The inaugural Hong Kong Coastal Rowing Association (HKCRA) championships were held on Sunday Jan 20, at Middle Island in choppy conditions.
Sheryl Slater, who won the women’s singles, discussed the race with The Epoch Times.
“It was pretty rough,” said Slater, who set the faster singles time for both women’s and men’s of 47 minutes 9 seconds.
“Pretty horrid coming back from Round Island. It [the wind] was on the side so it makes it very tippy and [I was] rowing with one oar for a lot of the time.
“It was really difficult,” added Slater, who has been rowing for Royal Hong Kong Yacht Club (RHKYC) for two-and-half years.
“We often do time trials with the outriggers and surf skis around Round Island, but it was pretty rough conditions comparatively. I was out there [today] wishing I was in a sail boat, but it was good fun.”
While Sheryl Slater—who has been rowing for “a fair while”—said that conditions on Sunday were challenging, HKCRA Chairman Mr Robert Wilson explained in a press release how the sport is growing in Hong Kong’s waters where he says it is safe to row.
“Coastal rowing is a rapidly growing sport in Hong Kong with considerable interest among our university students as well as from established rowing clubs such as Lantau Island Rowing Club, Lion Rock Rowing Club and the Royal Yacht Club.
“Hong Kong is ideally suited to coastal rowing with its amazing scenery, many islands and generally safe waters.
“The boats are very stable and designed to be rowed on the ocean,” he added.
Coastal rowing is a fairly new sport in Hong Kong and there is a limitation as to the number of the special boats needed for the event–boats are currently owned by RHKYC, Stanley Sea School and Lantau Island Rowing Club.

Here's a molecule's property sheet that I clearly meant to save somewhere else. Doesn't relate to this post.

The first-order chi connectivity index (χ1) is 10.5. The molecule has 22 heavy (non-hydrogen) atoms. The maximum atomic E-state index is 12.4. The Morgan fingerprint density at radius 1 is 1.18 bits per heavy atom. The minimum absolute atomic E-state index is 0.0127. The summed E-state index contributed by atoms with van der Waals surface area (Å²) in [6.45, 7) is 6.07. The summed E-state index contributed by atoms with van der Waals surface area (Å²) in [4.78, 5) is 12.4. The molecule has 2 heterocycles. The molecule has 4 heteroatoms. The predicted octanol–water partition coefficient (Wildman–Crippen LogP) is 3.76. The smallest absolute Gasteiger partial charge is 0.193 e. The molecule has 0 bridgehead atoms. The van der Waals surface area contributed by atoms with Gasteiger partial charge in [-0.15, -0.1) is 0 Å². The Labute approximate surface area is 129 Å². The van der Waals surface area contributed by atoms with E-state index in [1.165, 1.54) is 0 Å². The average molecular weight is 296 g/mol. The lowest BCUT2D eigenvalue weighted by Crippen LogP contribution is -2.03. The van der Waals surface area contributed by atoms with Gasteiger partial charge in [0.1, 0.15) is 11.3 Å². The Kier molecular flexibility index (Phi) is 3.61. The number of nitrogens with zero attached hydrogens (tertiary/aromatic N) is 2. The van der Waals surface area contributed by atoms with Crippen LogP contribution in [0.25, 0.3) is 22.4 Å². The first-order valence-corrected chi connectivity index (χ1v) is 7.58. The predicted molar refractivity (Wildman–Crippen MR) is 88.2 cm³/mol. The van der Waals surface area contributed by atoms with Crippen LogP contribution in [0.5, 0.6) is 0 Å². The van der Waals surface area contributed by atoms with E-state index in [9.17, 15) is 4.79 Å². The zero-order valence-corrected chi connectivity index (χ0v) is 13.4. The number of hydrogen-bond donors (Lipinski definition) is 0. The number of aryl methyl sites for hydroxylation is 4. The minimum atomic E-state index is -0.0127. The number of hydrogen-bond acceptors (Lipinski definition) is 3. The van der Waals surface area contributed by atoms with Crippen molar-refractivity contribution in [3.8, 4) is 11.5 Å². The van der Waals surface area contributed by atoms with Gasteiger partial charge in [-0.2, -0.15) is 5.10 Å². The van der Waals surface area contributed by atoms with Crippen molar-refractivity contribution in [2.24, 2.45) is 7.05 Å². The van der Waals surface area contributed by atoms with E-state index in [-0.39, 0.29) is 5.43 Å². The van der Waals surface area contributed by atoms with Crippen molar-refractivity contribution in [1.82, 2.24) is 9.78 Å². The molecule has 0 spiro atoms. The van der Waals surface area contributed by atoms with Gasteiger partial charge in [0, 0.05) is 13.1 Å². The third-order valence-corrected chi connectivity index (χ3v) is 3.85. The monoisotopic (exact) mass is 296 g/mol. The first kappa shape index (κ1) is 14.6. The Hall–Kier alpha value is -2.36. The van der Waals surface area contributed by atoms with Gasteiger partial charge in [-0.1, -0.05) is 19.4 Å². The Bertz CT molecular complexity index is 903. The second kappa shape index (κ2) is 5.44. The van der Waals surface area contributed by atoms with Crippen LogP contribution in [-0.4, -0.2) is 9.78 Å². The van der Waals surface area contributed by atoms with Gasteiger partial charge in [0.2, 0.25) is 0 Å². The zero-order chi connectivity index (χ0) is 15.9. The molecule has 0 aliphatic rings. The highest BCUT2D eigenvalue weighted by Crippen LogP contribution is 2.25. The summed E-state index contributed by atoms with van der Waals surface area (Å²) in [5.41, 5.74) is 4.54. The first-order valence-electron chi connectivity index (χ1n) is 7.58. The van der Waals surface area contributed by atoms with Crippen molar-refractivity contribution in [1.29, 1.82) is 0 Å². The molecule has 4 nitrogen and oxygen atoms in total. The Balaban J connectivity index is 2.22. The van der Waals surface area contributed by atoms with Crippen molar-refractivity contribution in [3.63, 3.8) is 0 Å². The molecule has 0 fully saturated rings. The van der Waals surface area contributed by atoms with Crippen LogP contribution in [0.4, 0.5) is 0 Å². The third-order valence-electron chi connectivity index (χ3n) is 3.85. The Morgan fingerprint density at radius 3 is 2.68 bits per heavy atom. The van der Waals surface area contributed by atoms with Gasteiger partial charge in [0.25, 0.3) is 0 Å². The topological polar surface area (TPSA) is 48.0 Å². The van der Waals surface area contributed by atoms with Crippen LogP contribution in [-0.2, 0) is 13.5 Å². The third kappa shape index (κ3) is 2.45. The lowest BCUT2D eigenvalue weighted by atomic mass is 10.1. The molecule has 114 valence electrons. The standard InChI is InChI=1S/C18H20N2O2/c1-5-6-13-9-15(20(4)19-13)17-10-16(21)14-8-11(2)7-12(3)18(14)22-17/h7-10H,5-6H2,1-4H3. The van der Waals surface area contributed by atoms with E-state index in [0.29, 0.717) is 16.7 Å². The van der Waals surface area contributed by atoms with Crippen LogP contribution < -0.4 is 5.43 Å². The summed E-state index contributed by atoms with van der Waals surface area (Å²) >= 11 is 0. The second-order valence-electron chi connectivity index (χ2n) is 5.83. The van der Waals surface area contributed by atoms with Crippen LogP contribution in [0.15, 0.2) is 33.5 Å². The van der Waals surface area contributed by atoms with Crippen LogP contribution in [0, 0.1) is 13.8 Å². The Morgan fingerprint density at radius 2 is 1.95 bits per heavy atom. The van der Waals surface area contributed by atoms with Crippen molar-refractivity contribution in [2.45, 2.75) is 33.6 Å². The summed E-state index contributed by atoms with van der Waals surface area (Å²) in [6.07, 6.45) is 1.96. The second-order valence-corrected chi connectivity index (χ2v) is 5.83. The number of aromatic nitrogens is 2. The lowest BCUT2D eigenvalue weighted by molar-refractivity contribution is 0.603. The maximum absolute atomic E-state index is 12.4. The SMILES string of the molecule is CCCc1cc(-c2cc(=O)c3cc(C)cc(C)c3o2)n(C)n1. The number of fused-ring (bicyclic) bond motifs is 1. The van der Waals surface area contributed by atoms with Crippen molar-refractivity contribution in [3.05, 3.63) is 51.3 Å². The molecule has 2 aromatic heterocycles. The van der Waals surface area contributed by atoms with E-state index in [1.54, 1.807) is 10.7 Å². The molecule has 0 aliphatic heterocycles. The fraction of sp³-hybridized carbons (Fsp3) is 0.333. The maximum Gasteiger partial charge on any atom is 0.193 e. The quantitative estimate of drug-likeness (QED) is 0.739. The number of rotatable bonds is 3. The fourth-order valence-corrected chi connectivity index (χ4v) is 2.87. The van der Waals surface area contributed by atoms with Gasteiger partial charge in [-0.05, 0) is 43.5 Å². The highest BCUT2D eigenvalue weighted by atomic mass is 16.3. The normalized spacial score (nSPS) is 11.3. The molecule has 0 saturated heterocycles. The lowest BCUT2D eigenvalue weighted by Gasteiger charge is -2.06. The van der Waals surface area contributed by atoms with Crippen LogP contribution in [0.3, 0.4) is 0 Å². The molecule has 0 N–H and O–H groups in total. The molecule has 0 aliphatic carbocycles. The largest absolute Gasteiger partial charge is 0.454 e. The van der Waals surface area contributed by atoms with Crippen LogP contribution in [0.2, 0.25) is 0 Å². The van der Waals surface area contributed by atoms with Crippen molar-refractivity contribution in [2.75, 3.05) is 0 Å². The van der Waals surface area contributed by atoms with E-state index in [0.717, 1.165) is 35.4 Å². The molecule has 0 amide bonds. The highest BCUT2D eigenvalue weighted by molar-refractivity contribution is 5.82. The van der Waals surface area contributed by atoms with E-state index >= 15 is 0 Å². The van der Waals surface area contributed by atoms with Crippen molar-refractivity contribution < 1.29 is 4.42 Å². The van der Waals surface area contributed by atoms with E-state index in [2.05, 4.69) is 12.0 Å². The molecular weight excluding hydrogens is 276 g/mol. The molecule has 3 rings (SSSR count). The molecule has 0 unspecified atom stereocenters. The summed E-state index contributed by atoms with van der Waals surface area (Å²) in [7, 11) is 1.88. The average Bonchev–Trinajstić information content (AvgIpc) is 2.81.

The course for the RHKYC hosted and organised inaugural Hong Kong Coastal Rowing Championships was approximately 6.5 km and held in the waters of Repulse Bay and Deep Water Bay. Boats started from marker gates in Repulse Bay travelled south to ‘Round Island’ rowed round the Island and then back north to the RHKYC finish mark in Deep Water Bay.
A total of 35 teams took part in the championship covering men’s and women’s singles, doubles, and quads; and mixed quads.
The races took place from early morning until mid afternoon with heats for the events with larger numbers of competitor crews. The weather was a little cold and the northerly wind picked up as the day progressed to a steady 10 knots and gusting at times to 15 knots.
Winners came from a spread of leading rowing clubs in Hong Kong. The RHKYC won the Women’s Singles and Men’s Quads, Lantau Island Rowing Club won the Men’s singles and Women’s Doubles, CUHK won Men’s Doubles and the Mixed Quads and the CU Alumina Society Rowing Club won the Women’s Quads.
The RHKYC-B Quad team–Andew Russell, Simon Walpole, Oliver Ernst, Brian Henderson, and Jelita Pandjaihan (cox)–set the fastest time of the day in 31 minutes 7 seconds in their heat.
Winners (first and second)
Men’s Singles: 1. Jonathan Rodda representing LIRC (Lantau Island) (50:08); 2. Fung Pui Wa, CUHK (Chinese University Rowing Club) (57:37).
Men’s Doubles: 1. Cheng To and Tang Man Song, CUHK-A (36:21); 2. Richard Allin and Matt Torlesse, RHKYC-A (38:16).
Men’s Quads: 1. Andew Russell, Simon Walpole, Oliver Ernst, Brian Henderson, and Jelita Pandjaihan (cox), RHKYC-B (31:50); 2. Mike Kukreja, Luc Moron, Oliver Shutte Koon Chong and Stella Xu (cox), RHKYC-A (37:53).
Women’s Singles: 1. Sheryl Slater, RHKYC (47:09); 2. Karen Rodda, LIRC (1:06:03).
Women’s Doubles: 1. Marianne Kolding and Sephanie Gräfin vom Hagen, LIRC (44.59); 2. May Leung Mei Yee and Yeh Fang Yin, HKU-A (45:54).
Women’s Quads: 1. Chan Yue Yan, Stella Hon, Crystal Li, Cheng Ching To and Chiu Tak Wing (cox), CU Alumina (48:15) – only competitor.
Mixed Quads: 1. Chang Chun Yin, Joanne Li, Tsang Yuen man, Choi Tsz Hei and Jamie Li (cox), CUHK-A (40:17); 2. Yuen Shing Lam, Lau Hiu Tung, Shing Wing Yan, Wong Sze Ting and Lai Wai Lun (cox), CUHK-C (40.21).
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